20 Comments

    This week began with Australia Day and ends with the Chinese New Year. The juxtaposition suggests pertinent questions about Australian identity, especially the ways in which Australians have alternately included and excluded those seen as outsiders. This is most evident in the relationship between Australian settlers' attitudes to Indigenous Australians, but it is also seen in Australian attitudes to Chinese and other Asian peoples.

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  • AUSTRALIA

    Ghost of weddings past, present and future

    • Brian Matthews
    • 06 December 2013
    6 Comments

    Is there a spirit of place, a kind of psychological imprint that endows a particular location? There are spots along the Coorong in South Australia where, as twilight deepens, you could swear that wraith-like, dark figures are moving through the dunes. Recent events made me wonder if the legendary William Buckley lives on in that way on Victoria's Bellarine Peninsula, where he lived for 32 years among the local Wataurong people.

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  • ARTS AND CULTURE

    A lost civilisation of toast crumbs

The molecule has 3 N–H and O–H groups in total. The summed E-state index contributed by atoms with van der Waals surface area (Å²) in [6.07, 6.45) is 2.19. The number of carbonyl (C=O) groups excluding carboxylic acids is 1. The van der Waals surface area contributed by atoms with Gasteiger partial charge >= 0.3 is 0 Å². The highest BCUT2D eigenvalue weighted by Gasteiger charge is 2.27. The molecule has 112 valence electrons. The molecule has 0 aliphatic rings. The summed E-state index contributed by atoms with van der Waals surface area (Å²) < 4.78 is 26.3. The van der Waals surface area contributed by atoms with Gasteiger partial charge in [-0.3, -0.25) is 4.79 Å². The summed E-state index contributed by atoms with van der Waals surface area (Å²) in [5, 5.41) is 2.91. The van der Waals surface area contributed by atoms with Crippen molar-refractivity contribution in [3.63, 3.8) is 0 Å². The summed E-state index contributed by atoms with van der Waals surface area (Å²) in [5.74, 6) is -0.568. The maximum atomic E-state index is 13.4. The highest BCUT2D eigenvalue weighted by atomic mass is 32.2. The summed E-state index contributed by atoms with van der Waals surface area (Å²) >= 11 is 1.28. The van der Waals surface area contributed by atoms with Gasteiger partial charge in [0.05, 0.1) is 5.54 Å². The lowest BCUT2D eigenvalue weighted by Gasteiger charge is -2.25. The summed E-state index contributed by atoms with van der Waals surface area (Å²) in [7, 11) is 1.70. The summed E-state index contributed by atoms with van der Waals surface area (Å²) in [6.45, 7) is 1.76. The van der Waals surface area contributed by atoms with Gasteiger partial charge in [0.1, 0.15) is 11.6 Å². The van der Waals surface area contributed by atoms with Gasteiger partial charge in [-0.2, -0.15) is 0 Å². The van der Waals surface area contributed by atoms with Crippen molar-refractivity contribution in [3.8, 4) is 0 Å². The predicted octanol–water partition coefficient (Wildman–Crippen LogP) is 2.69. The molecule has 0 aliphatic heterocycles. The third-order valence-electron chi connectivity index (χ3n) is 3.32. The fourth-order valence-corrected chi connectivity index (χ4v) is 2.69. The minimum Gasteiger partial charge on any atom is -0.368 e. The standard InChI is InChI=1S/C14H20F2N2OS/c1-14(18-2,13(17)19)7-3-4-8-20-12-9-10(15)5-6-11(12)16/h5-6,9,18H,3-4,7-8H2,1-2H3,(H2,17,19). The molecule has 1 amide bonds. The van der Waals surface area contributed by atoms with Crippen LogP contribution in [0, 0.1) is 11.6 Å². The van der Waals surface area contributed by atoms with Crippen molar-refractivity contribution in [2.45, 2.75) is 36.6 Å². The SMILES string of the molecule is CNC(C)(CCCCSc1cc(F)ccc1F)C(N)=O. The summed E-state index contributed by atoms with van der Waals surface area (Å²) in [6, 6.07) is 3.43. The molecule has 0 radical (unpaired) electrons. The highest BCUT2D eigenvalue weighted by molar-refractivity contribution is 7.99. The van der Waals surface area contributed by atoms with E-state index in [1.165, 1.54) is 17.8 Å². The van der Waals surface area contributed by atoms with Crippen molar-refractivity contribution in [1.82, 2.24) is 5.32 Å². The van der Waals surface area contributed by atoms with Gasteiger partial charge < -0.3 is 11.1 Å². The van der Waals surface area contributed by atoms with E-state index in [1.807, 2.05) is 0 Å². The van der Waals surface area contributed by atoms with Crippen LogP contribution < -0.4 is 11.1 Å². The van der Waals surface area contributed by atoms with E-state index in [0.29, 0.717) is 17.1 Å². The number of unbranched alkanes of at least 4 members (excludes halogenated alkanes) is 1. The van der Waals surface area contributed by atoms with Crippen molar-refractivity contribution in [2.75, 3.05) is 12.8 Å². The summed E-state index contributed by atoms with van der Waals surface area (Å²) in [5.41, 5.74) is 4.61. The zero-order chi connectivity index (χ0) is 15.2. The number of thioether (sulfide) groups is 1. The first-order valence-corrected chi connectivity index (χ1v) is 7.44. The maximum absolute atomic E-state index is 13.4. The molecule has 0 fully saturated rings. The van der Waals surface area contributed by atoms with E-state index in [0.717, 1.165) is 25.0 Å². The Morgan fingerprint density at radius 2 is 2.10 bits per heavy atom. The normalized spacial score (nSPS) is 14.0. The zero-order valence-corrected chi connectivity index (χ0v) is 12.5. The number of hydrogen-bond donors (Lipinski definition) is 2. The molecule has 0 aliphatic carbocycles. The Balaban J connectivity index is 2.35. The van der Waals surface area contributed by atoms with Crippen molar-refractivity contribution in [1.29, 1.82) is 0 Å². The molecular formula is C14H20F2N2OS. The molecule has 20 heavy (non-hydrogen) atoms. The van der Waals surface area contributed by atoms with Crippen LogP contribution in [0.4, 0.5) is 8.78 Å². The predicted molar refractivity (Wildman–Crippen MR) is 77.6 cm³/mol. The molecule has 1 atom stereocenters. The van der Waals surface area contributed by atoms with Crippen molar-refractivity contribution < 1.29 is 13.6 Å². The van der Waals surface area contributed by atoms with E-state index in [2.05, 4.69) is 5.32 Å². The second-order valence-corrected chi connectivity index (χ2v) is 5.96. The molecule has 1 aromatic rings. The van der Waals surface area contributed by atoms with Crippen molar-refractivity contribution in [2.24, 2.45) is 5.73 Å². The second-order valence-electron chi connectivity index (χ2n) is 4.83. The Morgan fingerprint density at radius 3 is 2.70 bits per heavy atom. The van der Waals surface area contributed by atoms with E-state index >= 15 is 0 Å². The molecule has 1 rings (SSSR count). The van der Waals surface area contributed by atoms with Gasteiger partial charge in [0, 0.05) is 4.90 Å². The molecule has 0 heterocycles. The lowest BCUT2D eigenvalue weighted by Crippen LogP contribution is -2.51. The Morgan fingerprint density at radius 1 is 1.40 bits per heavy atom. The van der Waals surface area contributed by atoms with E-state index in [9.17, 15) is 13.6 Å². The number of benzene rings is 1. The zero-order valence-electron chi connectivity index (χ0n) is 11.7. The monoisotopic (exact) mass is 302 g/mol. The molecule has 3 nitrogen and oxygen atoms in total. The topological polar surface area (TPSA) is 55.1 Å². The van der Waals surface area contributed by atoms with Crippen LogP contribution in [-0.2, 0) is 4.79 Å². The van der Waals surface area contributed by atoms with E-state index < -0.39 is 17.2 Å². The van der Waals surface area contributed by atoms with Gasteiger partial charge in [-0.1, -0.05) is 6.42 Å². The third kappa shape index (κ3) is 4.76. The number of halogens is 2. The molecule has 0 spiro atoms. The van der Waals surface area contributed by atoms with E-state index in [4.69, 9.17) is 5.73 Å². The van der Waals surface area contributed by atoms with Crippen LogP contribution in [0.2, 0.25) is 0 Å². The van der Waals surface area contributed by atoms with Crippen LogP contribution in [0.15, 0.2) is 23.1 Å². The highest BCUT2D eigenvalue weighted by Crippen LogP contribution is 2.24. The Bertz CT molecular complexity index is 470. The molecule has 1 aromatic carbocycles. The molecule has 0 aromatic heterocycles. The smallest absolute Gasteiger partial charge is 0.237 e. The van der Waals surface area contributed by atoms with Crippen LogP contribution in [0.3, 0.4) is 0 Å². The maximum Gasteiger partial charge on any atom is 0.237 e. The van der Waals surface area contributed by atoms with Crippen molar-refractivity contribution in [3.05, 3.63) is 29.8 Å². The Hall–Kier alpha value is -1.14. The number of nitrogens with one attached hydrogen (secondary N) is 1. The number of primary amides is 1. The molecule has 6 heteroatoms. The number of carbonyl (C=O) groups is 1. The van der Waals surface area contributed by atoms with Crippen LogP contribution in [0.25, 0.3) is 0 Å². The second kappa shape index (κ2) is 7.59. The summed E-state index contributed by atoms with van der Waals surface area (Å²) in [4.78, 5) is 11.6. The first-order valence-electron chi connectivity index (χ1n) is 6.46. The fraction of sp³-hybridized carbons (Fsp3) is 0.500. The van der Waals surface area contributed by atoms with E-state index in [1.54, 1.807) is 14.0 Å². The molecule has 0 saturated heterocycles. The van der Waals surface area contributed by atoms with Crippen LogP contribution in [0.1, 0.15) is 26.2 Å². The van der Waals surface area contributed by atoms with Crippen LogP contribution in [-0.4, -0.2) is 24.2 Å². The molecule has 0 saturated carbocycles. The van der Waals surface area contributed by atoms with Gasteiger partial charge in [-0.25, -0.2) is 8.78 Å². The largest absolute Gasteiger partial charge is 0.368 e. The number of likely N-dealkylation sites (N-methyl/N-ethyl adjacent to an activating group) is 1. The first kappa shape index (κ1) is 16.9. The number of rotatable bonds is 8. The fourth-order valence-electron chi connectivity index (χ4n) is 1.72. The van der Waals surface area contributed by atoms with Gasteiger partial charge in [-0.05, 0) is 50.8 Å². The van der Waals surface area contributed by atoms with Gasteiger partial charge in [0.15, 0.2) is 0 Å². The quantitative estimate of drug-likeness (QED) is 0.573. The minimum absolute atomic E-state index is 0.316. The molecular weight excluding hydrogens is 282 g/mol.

• Various
    • 22 October 2013
    1 Comment

    Cigarette smoke curls in the air like the Buddha's eyelashes. Dishes collect in the sink like a shipwreck. Black ants trail like a gang from changhi. Sunshine like butter in honey ... A thought grows like ivy, scratches the skin.

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  • ARTS AND CULTURE

    University turning point

    • Brian Matthews
    • 11 October 2013
    4 Comments

    My first year at university was a time of exquisite confusion and crippling diffidence. The only way I could see to climb the mountain of difficulties my studies seemed to present was to work harder. After one late-night stint in the library, over a cup of the 'caf's' execrable coffee, my friend gave me a book. 'Don't read it on the tram going home,' he said, 'you might embarrass yourself.'

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  • INTERNATIONAL

    Al Shabaab's grisly PR pitch

    • Evan Ellis
    • 27 September 2013
    3 Comments

    Last week most Australians had not heard of al Shabaab. But after a grisly four-day 'performance', complete with social media strategy, this has changed. The Nairobi shopping mall massacre was made for media consumption. Kenya might be tempted to simply seek revenge, but a measured, discriminate response that prioritised the safety of all Kenyans would allow the government to draw a line between the 'bad men' and themselves.

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  • ARTS AND CULTURE

    Mythologising family history

    • Tim Kroenert
    • 26 September 2013

    Polley approaches the subject with great patience, like an anthropologist who has a deep love for those whom she is studying. In the beginning she instructs her interviewees simply to start from the start and tell it how it was. She no doubt hopes to find clues in the detail, but she also dignifies each participant by allowing them to have a voice. She is self-effacing, yet the questions she asks are bound up in her very existence.